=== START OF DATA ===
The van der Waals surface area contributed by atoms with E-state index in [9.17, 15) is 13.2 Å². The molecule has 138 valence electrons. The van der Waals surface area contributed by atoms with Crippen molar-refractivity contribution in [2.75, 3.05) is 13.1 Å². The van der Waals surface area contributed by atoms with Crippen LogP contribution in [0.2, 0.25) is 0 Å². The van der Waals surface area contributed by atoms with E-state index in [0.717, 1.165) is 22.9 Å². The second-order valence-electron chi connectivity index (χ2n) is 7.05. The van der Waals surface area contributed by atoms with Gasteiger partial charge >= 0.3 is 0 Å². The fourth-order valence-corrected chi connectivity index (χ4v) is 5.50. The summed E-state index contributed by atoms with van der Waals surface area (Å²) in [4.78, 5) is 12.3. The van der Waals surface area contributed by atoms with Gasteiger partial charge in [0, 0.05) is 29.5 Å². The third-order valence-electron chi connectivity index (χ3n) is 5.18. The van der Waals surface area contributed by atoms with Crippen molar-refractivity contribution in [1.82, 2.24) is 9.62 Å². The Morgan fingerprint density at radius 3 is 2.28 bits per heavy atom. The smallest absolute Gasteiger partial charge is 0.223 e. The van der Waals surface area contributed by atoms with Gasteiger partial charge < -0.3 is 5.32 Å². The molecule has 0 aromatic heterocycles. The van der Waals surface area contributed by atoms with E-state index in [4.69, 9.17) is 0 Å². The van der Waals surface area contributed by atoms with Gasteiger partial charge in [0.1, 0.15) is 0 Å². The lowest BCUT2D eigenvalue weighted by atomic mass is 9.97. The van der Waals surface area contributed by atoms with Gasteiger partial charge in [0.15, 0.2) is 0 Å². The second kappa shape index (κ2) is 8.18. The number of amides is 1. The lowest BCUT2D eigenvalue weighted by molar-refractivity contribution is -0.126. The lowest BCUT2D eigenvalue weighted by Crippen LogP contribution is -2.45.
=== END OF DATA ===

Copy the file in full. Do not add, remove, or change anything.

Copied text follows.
The van der Waals surface area contributed by atoms with E-state index in [9.17, 15) is 13.2 Å². The molecule has 138 valence electrons. The van der Waals surface area contributed by atoms with Crippen molar-refractivity contribution in [2.75, 3.05) is 13.1 Å². The van der Waals surface area contributed by atoms with Crippen LogP contribution in [0.2, 0.25) is 0 Å². The van der Waals surface area contributed by atoms with E-state index in [0.717, 1.165) is 22.9 Å². The second-order valence-electron chi connectivity index (χ2n) is 7.05. The van der Waals surface area contributed by atoms with Gasteiger partial charge >= 0.3 is 0 Å². The fourth-order valence-corrected chi connectivity index (χ4v) is 5.50. The summed E-state index contributed by atoms with van der Waals surface area (Å²) in [4.78, 5) is 12.3. The van der Waals surface area contributed by atoms with Gasteiger partial charge in [0, 0.05) is 29.5 Å². The third-order valence-electron chi connectivity index (χ3n) is 5.18. The van der Waals surface area contributed by atoms with Crippen molar-refractivity contribution in [1.82, 2.24) is 9.62 Å². The Morgan fingerprint density at radius 3 is 2.28 bits per heavy atom. The smallest absolute Gasteiger partial charge is 0.223 e. The van der Waals surface area contributed by atoms with Gasteiger partial charge < -0.3 is 5.32 Å². The molecule has 0 aromatic heterocycles. The van der Waals surface area contributed by atoms with E-state index in [4.69, 9.17) is 0 Å². The van der Waals surface area contributed by atoms with Gasteiger partial charge in [0.1, 0.15) is 0 Å². The lowest BCUT2D eigenvalue weighted by atomic mass is 9.97. The van der Waals surface area contributed by atoms with Gasteiger partial charge in [0.15, 0.2) is 0 Å². The second kappa shape index (κ2) is 8.18. The number of amides is 1. The lowest BCUT2D eigenvalue weighted by molar-refractivity contribution is -0.126. The lowest BCUT2D eigenvalue weighted by Crippen LogP contribution is -2.45.